It's astounding how many reviewers here have given this either high marks for being a well-made film noir(-ish) murder-mystery, or for it's high camp value. DO NOT BE FOOLED: this movie doesn't qualify on either the level of basic competence, or on the so-bad-it's-good scale. It's just plain bad, in every way imaginable.
But let's get something else out of the way first: for those who want to claim a 'Twin Peaks' connection for this film (which is the reason I was curious about it, initially), such an assertion is basically a bunch of garbage, grasping at less than even tenuous similarities and standard murder-mystery tropes. A girl is murdered. It occurs in a small town. There's an Indian/Native American. And a sawmill. THAT'S IT. David Lynch and Mark Frost did not rip this movie off - and I say that as someone who's not even much of a 'Twin Peaks' fan.
Okay, now that we've cleared that up, what about the film itself? You know it's gonna be bad from the very first lines of dialogue exchanged between Lex Barker and young Anne Bancroft. It's the kind of meaningless, pseudo-hip banter that has zero meaning and makes you want to slap the screenwriter, tell him, "Try writing some words that sound like they might come out of the mouth of an actual human being, you hack!"
But the main problem (one of MANY problems) is that no one seems to take the murder particularly seriously. Basically John Dehner just sort of wanders around, occasionally asking locals somewhat germane questions, but mostly just gossiping, catching up on their relationship woes, chitty-chat. This dumb-a** couldn't solve the mystery of who put the cookie in the cookie jar.
And then there's the guy who owns the motel, the psychologically paralyzed (say what..?) guy who basically sits around (well, he can't do much else, I guess) spouting off some of the most hate-filled, vile, misogynistic bile that you're likely to hear outside of a lockerroom. Now, initially, you think, 'Hunh. That's something of a twist: not romanticizing this character, or trying to make him this sympathetic type' - the way they almost always try to do with pretty much any disabled person in movies and on TV, even nowadays. But after about 30 seconds of this guy, you'll change your mind and start hoping that when Anne Bancroft and Marie Windsor take him in the pool for some hydrotherapy that they'll both get phone calls and leave him to make out on the bottom with the Creepy Crawly. (Okay, I know that they didn't have those back them, but you get the point.)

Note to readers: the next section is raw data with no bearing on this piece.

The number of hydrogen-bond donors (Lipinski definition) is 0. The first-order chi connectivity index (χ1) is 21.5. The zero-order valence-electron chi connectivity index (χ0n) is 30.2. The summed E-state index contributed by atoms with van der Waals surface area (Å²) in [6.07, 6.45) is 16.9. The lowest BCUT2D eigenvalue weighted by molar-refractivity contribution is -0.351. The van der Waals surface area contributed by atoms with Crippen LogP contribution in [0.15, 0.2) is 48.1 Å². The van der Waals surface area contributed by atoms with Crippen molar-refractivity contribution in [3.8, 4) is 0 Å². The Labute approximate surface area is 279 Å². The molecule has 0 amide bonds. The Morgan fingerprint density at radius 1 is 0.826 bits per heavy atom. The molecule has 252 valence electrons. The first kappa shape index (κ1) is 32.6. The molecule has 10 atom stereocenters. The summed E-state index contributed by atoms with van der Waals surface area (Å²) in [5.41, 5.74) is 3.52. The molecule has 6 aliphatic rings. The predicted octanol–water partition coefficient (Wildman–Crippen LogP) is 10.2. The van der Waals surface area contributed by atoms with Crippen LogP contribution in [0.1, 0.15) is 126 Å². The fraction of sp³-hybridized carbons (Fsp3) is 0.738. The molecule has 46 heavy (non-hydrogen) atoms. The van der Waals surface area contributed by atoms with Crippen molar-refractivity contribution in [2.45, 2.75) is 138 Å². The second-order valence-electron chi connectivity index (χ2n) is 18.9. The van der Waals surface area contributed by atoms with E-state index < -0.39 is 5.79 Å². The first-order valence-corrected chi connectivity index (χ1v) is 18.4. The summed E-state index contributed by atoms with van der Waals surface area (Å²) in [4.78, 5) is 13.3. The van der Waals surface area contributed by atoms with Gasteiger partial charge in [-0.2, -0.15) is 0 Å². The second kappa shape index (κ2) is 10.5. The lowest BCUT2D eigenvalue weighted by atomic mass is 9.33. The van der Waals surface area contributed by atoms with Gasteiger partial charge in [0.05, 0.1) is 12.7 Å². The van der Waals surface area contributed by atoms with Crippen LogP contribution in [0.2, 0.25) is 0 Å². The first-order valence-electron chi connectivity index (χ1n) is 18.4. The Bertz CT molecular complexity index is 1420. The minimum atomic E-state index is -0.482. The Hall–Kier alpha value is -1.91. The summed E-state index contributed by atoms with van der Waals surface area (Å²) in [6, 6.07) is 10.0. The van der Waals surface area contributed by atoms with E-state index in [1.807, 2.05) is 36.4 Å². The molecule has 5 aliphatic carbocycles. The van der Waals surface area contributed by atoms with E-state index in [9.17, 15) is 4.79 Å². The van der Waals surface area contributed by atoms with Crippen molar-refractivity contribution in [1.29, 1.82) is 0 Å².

Who the hell would stay at this lodge? There's a common dining room, or restaurant, and every night the customers have to share it with this wheelchair-bound a-hole, watching him get drunk and rave about how much he despises the fairer sex. Yeah, THAT's what I want for dinner theater. How did this guy get into the lodging business, when all he does is bitch about how running this inn puts him into constant contact with the very species for which he is so overflowing with hatred? Like so much in this film (just wait until you hear Lex Barker's 'explanation' for the murderer's motives at the end of the film), it MAKES NO SENSE.
And not just that - IT'S BORING! Apparently director Howard Koch told all of his actors to pause for several seconds between each line of dialogue, to savor the 'richness' of drivel they're all spouting (I've never heard so many words used to express so little); or maybe the heat or the altitude made them all punchy. It's bad enough that we, the viewers, don't care what's being said, but when the actors all sound like they're on Quaaludes...Never has 74 minutes passed so slowly, so excruciatingly.
I will say that, as someone who loves the '50s as a design era, the Parry Lodge (and the adjoining boutique, the Pink Poodle) are pretty cool to look at; the fact that they shot this stinker on location is about the only thing this movie has going for it, although it also means that the Kanab Chamber of Commerce gets in a number of blatant promos for local businesses and sights. But apart from my interest in the era, this one is a complete and total loser.